But India has one thing many western nations don't have: a government that understands and accepts the reality on the ground. They know that the challenges must be overcome because Wi-Fi is the only possible way that India is going to be able to connect the large number of people who don't have access to the Internet. For the foreseeable future fixed-line Internet will be far too expensive for the majority of population. It is also prohibitively expensive to literally dig up half the country to lay down the fibre people need for high-speed Internet.

I'm also convinced these challenges will be overcome because there's a young, tech-savvy and upwardly mobile group of people emerging in India. This is the new generation. Lots of them run their own businesses, often working from cafes. These ambitious young people are all over the country and are demanding that companies provide them with the same fast Internet that lots of people in the West take for granted.

So, what are the challenges to a Wi-Fi first strategy? The availability of Wi-Fi hotspots is not one of them. Sure, infrastructure is missing at the moment for companies to launch Wi-Fi in some of the most rural areas, but if you look at the statistics you'll see that across the country they're adding hundreds and thousands of hotspots every year. This rate of roll-out will only accelerate, and I honestly believe that by 2020 most of the country will be covered by Wi-Fi.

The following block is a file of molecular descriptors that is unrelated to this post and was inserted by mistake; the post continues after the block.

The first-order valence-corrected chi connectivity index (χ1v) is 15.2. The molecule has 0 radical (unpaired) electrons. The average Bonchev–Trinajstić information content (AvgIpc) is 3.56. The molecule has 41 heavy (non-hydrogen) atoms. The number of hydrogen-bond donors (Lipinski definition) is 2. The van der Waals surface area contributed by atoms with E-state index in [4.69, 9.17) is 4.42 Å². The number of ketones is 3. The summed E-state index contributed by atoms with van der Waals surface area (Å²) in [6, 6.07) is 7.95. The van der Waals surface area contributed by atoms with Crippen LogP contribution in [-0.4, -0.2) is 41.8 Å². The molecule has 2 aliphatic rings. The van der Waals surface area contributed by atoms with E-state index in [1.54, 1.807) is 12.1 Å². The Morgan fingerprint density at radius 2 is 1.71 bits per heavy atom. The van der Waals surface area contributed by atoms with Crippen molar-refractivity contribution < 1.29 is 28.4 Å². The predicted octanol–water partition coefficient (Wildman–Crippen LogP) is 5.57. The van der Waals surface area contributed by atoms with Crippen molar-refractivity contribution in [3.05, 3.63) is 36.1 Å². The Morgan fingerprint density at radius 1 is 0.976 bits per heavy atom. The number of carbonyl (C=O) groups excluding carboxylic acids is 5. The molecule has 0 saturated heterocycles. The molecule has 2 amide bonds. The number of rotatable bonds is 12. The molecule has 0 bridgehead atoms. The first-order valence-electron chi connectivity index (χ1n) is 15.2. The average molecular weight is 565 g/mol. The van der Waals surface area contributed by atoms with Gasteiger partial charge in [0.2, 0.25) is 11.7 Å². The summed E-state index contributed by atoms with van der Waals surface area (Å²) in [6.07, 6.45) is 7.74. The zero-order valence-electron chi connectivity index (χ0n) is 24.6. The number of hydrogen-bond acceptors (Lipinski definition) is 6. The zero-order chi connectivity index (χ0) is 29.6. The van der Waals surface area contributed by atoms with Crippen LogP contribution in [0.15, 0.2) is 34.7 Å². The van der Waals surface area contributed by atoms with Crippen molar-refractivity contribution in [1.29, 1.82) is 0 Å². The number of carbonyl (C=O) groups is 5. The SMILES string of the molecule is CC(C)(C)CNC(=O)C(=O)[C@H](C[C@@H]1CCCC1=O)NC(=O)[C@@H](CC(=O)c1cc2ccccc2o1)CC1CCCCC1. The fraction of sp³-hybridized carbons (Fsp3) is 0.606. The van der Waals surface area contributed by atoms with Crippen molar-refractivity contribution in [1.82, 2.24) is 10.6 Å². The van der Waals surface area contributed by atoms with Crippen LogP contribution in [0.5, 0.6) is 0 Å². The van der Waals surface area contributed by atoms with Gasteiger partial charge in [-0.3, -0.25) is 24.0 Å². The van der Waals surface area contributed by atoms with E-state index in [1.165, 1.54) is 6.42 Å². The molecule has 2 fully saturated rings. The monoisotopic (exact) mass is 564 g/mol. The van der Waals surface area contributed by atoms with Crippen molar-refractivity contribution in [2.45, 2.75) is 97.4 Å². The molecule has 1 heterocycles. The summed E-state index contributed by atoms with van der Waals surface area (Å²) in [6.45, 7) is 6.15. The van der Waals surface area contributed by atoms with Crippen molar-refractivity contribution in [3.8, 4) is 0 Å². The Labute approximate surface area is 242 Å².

One of the crucial challenges India faces at the moment is the 'seamless' element of being a Wi-Fi first country. In the future it should be possible for people's smartphones to clearly and efficiently connect to the closest Wi-Fi connection. As you walk about the town, your phone should be able to jump from hotspot to hotspot to access the Internet - regardless of the provider - so you're constantly connected. At the moment that's just not possible. Users are sometimes only able to connect to the Wi-Fi hotspots that are powered by their mobile provider. Wi-Fi needs to be blind - or as they say in the industry 'agnostic' - to your current provider. I'm optimistic this will be the case in the future and, in fact, it's something we're concentrating on at New Call.

So, in spite of the uphill struggle, do I still think India will get there first? Absolutely! Unfortunately places in the western world, like the UK, have sunk decades of money into expensive fibre networks. This means that the majority of consumers in the West access their Internet through fixed-line connections, usually via a home connection.

In the UK the big telecoms companies won't want consumers to move to a public Wi-Fi model - even if it might be better for the user in the long run. The companies have put way too much money in fibre, and they have a vested interest in keeping their customers tied into the current system. India hasn't got the same archaic infrastructure. It can start fresh. It is an opportunity that the country needs to grab with both hands - and it will, you can bank on that!